Economics of Adaptation to Climate Change: Social Synthesis Report
Jointly established by the World Meteorological Organization (WMO) and the United Nations Environment Programme (UNEP) in 1988, the Intergovernmental Panel on Climate Change (IPCC) prepares comprehensive and up-to-date assessments of policy-relevant scientific, technical, and socio-economic information relevant for understanding the scientific basis of climate change, potential impacts, and options for mitigation and adaptation. The IPCC Collection at the ESPP Archives spans certain work of the Second through Fifth Assessment Report cycles; the 1990 First Assessment Report (FAR, “AR1”) was generated via an earlier mechanism, and no records were maintained by a dedicated technical support unit (TSU).()
Economics of Adaptation to Climate Change: Synthesis Report
Uncertainties about the future impacts of climate change obviate definitive conclusions about future adaptation actions and insights for specific situations cannot be generalised. Economic precepts suggest that governments should limit intervention to cases of genuine market failure, such as the provision of information on likely impacts of climate change including at the local level, or to support for people affected by uninsurable events. But any role as ‘insurer of last resort’ needs to be circumscribed by rigorous social cost-benefit analysis to ensure that government intervention is beneficial, in the context of the need to adapt to climatic changes. Although the phenomenon of ‘government failure’ is generally ignored in the adaptation literature (and often by policy makers), it too can stymie efficient adaptation.
For an in-depth discussion of this topic, see Section 3.5 of Chapter 4: Energy of our report, as well as the NCE background paper on which it is based: Lazarus, M., Tempest, K., Klevnäs, P. and Korsbakken, J.I., 2014. Natural Gas: Guardrails for a Potential Climate Bridge. New Climate Economy contributing paper. Stockholm Environment Institute, Stockholm.
06/06/2011 · This is followed by a synthesis of key ..
A central insight of this report is that many of the policy and institutional reforms needed to revitalise growth and improve well-being over the next 15 years, can also help reduce climate risk. In most economies, there are a range of market, government and policy failures that can be corrected, as well as new technologies, business models and other options that countries at various stages of development can use to improve economic performance and climate outcomes together. These opportunities exist in the short (less than 5 years), medium (5–15 years) and long term (greater than 15 years), as the various chapters of this report show. They require good policy design and implementation across three main drivers of change:
Downloadable! No abstract is available for this item.
The conclusion that growth and climate goals can be mutually reinforcing is not surprising in the long run, beyond 15 years ahead. As the impacts of climate change grow larger, the potential harm to economies will increase. What this report shows, however, is that low-carbon policies can also generate strong growth in the medium term (5–15 years), provided that governments make the necessary policy and investment choices. Building more compact cities with good public transport, for example, not only reduces GHGs, but also allows people to move faster and more efficiently from home, to jobs, to shops and services; it reduces traffic congestion and air pollution, and it provides new business opportunities around transport hubs. Harnessing domestic renewable energy resources can boost energy security and reduce trade deficits. There is growing evidence that clean-tech R&D has particularly high spillover benefits, comparable to those from robotics, information technology (IT) and nanotechnologies.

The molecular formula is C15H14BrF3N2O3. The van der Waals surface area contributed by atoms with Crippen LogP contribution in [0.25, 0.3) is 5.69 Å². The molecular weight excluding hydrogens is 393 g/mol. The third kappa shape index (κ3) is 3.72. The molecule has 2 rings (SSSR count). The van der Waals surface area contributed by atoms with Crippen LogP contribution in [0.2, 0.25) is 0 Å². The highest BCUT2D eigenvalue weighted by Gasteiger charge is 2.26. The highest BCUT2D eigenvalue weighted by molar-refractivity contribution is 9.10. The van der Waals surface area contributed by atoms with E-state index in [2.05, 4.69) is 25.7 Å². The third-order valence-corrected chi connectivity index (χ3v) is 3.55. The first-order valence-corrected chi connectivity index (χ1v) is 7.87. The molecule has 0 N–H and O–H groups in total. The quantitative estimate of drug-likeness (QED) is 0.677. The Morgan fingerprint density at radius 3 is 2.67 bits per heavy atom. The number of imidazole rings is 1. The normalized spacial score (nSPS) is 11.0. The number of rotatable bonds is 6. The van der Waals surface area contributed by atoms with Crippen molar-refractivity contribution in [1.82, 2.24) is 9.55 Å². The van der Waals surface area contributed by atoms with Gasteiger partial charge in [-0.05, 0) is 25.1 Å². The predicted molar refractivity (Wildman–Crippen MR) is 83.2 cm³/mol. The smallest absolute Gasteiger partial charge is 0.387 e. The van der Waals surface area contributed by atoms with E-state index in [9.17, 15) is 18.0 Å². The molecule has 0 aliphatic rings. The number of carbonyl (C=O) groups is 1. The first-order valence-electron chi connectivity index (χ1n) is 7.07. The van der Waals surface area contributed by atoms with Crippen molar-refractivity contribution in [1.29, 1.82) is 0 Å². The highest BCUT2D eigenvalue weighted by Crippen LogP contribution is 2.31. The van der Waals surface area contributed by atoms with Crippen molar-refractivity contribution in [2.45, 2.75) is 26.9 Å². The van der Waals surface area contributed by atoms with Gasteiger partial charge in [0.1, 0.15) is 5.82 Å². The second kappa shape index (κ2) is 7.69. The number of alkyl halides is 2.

New Climate Economy- Synthesis Report | weADAPT
Many of the investments and policies discussed in this report will be particularly valuable to the poorest and most vulnerable people in developing countries: smallholder farmers whose crops are increasingly threatened by land degradation and climate change; the 350 million people who live in (and often depend on) forests; the billions who lack modern cooking facilities, electricity or both; and low-income urban residents who rely on public transport. The low-carbon economy can help reduce poverty and raise living standards in many ways, such as through “climate-smart” agriculture, payments for ecosystem services, off-grid renewable energy solutions, and bus rapid transit (BRT) systems, among many others.
17/09/2014 · New Climate Economy- Synthesis Report
It is very difficult to estimate the economic costs of such effects, as there are many uncertainties. But the Intergovernmental Panel on Climate Change (IPCC) suggests that the likely costs of just 2°C of global warming would be of the order of 0.5–2% of global GDP by the middle of the century, even if strong adaptation measures are taken. Once warming has proceeded beyond this, the costs will rise further – though the IPCC finds there is too much uncertainty to estimate reliably by how much. What the IPCC does confirm is that climate change impacts will affect the world’s poorest people the most; they are already doing so. But countries at all income levels face serious climate risks, as recent studies of the United States (among others) have shown.